How to make $1 million and have nothing left
06 May 2015
By Shadforth Financial Group
How would it feel to earn $1 million a year? Sounds like a nice position to be in.
Maybe you know someone who earns lots of money. They may have the flash cars, a huge house, children at the best schools and take fancy overseas holidays.
But like a duck on water, while all may appear calm on the surface, they may be paddling furiously just out of sight.
Think of the case of the former corporate high-flyer who enjoyed many years of living on more than a million dollars, but ended up on a part-pension with little to show for his years of hard work.
He had not spent a cent on drugs or gambling. Instead, he borrowed heavily for his dream home. He replaced his luxury cars every two years or so. When he was stressed, he spent money to feel better. To keep his family together, he took frequent overseas holidays.
He was at a point in his career when his earnings had maxed out – the days of promotions or hefty bonuses were over – but his debt continued to grow.
He was neck-deep in the world of debt-propelled wealth, where all that glitters is not gold. When the divorce came, it certainly had an impact, in more ways than one.
It's an easy trap to fall into regardless of your income. Some people spend knowing they will get a bonus the following year. Some spend because they have many years of good income ahead of them. But there comes a point when remedial action is needed.
Here are some tips that could have saved the million dollar man from his financial pit. And they're valuable for all of us, regardless of income level.
Time travel to make your decisions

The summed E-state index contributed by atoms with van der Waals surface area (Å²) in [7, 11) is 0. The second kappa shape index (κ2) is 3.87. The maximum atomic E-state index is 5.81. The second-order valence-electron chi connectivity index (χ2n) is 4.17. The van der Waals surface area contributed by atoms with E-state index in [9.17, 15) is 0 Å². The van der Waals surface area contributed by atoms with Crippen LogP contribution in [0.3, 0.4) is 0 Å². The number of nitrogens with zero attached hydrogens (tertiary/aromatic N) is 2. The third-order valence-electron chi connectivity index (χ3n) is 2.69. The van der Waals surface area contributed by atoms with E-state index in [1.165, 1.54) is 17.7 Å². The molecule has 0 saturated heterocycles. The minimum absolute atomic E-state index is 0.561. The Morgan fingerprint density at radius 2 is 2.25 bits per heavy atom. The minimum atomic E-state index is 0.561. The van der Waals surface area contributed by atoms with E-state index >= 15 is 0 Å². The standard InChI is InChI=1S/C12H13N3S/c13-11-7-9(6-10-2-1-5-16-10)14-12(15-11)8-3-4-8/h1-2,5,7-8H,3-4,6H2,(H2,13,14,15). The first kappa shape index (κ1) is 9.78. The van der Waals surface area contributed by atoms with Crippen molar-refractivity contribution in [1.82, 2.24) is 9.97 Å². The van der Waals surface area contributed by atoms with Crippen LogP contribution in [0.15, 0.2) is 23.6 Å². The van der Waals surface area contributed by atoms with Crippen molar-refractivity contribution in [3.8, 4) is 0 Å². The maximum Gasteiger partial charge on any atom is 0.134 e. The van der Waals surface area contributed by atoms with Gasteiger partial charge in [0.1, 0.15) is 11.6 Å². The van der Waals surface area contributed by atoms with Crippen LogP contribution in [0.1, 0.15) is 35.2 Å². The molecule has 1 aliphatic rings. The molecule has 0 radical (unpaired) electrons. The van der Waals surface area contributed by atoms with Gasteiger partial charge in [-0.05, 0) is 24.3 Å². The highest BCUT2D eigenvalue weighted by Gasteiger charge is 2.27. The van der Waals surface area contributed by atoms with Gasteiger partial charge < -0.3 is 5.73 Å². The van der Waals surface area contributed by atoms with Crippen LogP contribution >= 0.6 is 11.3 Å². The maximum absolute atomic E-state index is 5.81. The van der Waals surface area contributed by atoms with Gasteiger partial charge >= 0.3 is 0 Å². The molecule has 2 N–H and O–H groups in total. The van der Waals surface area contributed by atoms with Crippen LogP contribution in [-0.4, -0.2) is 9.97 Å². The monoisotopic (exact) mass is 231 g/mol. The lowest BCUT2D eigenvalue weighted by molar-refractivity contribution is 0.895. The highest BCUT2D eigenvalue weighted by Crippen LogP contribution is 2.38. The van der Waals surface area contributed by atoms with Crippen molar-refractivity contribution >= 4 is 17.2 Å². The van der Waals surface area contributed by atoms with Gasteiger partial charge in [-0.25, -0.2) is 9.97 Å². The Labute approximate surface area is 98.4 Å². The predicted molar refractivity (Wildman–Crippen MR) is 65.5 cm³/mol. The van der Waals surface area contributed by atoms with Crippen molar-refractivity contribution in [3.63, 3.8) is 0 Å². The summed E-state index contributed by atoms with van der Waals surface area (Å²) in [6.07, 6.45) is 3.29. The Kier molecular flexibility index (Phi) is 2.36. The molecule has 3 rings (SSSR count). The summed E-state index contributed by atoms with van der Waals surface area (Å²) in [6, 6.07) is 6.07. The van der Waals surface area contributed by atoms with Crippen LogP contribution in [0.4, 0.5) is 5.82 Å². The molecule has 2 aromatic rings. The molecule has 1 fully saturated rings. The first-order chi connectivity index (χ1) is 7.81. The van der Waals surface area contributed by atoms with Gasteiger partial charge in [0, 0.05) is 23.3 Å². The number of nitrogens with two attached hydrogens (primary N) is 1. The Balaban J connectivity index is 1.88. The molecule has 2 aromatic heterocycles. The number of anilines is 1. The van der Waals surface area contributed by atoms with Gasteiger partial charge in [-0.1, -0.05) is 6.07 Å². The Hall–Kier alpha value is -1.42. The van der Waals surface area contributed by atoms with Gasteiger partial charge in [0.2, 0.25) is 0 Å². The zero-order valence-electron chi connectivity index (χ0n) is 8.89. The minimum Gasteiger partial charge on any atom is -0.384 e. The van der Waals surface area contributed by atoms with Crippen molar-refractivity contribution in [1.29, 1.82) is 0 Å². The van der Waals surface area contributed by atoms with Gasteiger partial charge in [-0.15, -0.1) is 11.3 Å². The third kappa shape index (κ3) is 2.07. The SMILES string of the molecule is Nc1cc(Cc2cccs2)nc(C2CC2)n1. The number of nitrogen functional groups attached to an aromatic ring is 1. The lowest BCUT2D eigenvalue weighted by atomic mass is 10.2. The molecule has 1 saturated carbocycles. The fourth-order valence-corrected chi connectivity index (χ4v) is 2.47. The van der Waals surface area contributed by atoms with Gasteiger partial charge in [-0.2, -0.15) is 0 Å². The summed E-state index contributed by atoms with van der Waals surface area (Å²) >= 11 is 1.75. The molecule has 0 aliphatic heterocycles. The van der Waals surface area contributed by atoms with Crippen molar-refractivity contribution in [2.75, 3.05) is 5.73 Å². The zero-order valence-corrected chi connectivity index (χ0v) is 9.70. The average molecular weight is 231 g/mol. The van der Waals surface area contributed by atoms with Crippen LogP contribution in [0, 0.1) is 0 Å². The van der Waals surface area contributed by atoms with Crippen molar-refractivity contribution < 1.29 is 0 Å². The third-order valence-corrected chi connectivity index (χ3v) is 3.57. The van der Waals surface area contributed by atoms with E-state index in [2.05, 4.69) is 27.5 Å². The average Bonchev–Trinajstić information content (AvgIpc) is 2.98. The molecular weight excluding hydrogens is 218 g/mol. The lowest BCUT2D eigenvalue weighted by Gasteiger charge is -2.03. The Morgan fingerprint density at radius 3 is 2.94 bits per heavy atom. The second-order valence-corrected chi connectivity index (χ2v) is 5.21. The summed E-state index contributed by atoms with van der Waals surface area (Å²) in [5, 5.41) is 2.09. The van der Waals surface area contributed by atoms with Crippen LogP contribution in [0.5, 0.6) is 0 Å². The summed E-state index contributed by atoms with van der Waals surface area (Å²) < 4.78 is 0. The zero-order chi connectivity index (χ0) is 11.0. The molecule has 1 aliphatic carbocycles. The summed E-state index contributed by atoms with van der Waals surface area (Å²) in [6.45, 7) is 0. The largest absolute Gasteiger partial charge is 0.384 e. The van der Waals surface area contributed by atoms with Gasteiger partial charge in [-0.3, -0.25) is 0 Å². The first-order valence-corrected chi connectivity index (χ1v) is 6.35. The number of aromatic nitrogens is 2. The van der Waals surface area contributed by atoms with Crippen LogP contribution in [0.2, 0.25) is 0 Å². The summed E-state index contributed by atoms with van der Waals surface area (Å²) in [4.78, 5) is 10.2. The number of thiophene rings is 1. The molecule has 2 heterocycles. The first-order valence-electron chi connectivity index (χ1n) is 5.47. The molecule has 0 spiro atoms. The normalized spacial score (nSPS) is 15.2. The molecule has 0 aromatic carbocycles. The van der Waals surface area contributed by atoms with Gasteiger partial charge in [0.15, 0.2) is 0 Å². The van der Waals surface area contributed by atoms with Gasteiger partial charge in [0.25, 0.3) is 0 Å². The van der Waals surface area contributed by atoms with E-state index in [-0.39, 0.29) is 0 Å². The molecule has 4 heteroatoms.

What would the you-in-10-years do if making your financial decisions today? They would probably be happy to make some trade-offs because the quest to live for now is less important than planning for down-the-track. Play the long game, not the short game and put the older you in charge!
Be clear on what you want
Most people spend more time planning their annual holiday than their financial future. Think about what lifestyle you want to lead in 10 years and work towards it. A lack of clarity will lead you into the "live-for-now" trap.
Get a mentor
You need someone to bounce your financial decisions off. It can be someone you know and trust or a professional. That person will calm you when you're doing it tough or tell you to think again when you want to spend plenty or make a hasty decision.
Financial security is all about one simple premise: it's not how much you make, it is how much you keep. It's also about the lifestyle you want to lead long before it's about the investments you make along the way.
In the end, you don't want to be the person who earned plenty but had little to show for it. You want to be the person who kept enough to be comfortable and independent in retirement.
Remember, the gap between poor and comfortable is much greater than the gap between comfortable and wealthy. To earn plenty only to spend your last 15 years battling to make ends meet is a tough way to finish. The well-planned long game always beats the flashy short game.
If you are seeking financial advice please contact us on 1300 308 440 or enquire online.